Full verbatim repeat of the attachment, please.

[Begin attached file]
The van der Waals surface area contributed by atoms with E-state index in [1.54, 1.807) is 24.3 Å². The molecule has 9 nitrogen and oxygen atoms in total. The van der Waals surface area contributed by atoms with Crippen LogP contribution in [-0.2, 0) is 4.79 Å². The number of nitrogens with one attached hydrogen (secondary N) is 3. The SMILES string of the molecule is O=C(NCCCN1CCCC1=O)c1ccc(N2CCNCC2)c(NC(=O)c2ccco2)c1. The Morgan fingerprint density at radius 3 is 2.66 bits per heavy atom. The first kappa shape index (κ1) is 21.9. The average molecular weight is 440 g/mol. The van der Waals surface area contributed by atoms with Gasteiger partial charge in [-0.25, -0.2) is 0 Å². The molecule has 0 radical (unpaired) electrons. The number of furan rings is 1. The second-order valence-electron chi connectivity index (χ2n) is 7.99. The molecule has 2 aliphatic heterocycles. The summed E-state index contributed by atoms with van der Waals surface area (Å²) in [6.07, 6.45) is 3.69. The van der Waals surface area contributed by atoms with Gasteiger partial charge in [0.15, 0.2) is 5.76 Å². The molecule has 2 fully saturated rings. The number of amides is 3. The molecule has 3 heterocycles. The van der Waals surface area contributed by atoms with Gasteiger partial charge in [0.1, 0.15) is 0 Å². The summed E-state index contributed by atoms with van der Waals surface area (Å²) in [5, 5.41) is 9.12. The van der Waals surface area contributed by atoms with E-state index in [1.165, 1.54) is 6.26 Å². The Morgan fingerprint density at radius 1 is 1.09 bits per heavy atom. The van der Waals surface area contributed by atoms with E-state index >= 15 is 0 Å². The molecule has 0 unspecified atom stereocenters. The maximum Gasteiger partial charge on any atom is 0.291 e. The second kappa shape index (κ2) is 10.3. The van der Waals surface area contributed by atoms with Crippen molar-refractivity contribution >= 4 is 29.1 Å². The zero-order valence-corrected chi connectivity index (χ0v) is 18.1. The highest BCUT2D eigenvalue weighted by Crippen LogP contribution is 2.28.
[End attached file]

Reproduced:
The van der Waals surface area contributed by atoms with E-state index in [1.54, 1.807) is 24.3 Å². The molecule has 9 nitrogen and oxygen atoms in total. The van der Waals surface area contributed by atoms with Crippen LogP contribution in [-0.2, 0) is 4.79 Å². The number of nitrogens with one attached hydrogen (secondary N) is 3. The SMILES string of the molecule is O=C(NCCCN1CCCC1=O)c1ccc(N2CCNCC2)c(NC(=O)c2ccco2)c1. The Morgan fingerprint density at radius 3 is 2.66 bits per heavy atom. The first kappa shape index (κ1) is 21.9. The average molecular weight is 440 g/mol. The van der Waals surface area contributed by atoms with Gasteiger partial charge in [-0.25, -0.2) is 0 Å². The molecule has 0 radical (unpaired) electrons. The number of furan rings is 1. The second-order valence-electron chi connectivity index (χ2n) is 7.99. The molecule has 2 aliphatic heterocycles. The summed E-state index contributed by atoms with van der Waals surface area (Å²) in [6.07, 6.45) is 3.69. The van der Waals surface area contributed by atoms with Gasteiger partial charge in [0.15, 0.2) is 5.76 Å². The molecule has 2 fully saturated rings. The number of amides is 3. The molecule has 3 heterocycles. The van der Waals surface area contributed by atoms with Gasteiger partial charge in [0.1, 0.15) is 0 Å². The summed E-state index contributed by atoms with van der Waals surface area (Å²) in [5, 5.41) is 9.12. The van der Waals surface area contributed by atoms with E-state index in [1.165, 1.54) is 6.26 Å². The Morgan fingerprint density at radius 1 is 1.09 bits per heavy atom. The van der Waals surface area contributed by atoms with E-state index >= 15 is 0 Å². The molecule has 0 unspecified atom stereocenters. The maximum Gasteiger partial charge on any atom is 0.291 e. The second kappa shape index (κ2) is 10.3. The van der Waals surface area contributed by atoms with Crippen molar-refractivity contribution >= 4 is 29.1 Å². The zero-order valence-corrected chi connectivity index (χ0v) is 18.1. The highest BCUT2D eigenvalue weighted by Crippen LogP contribution is 2.28.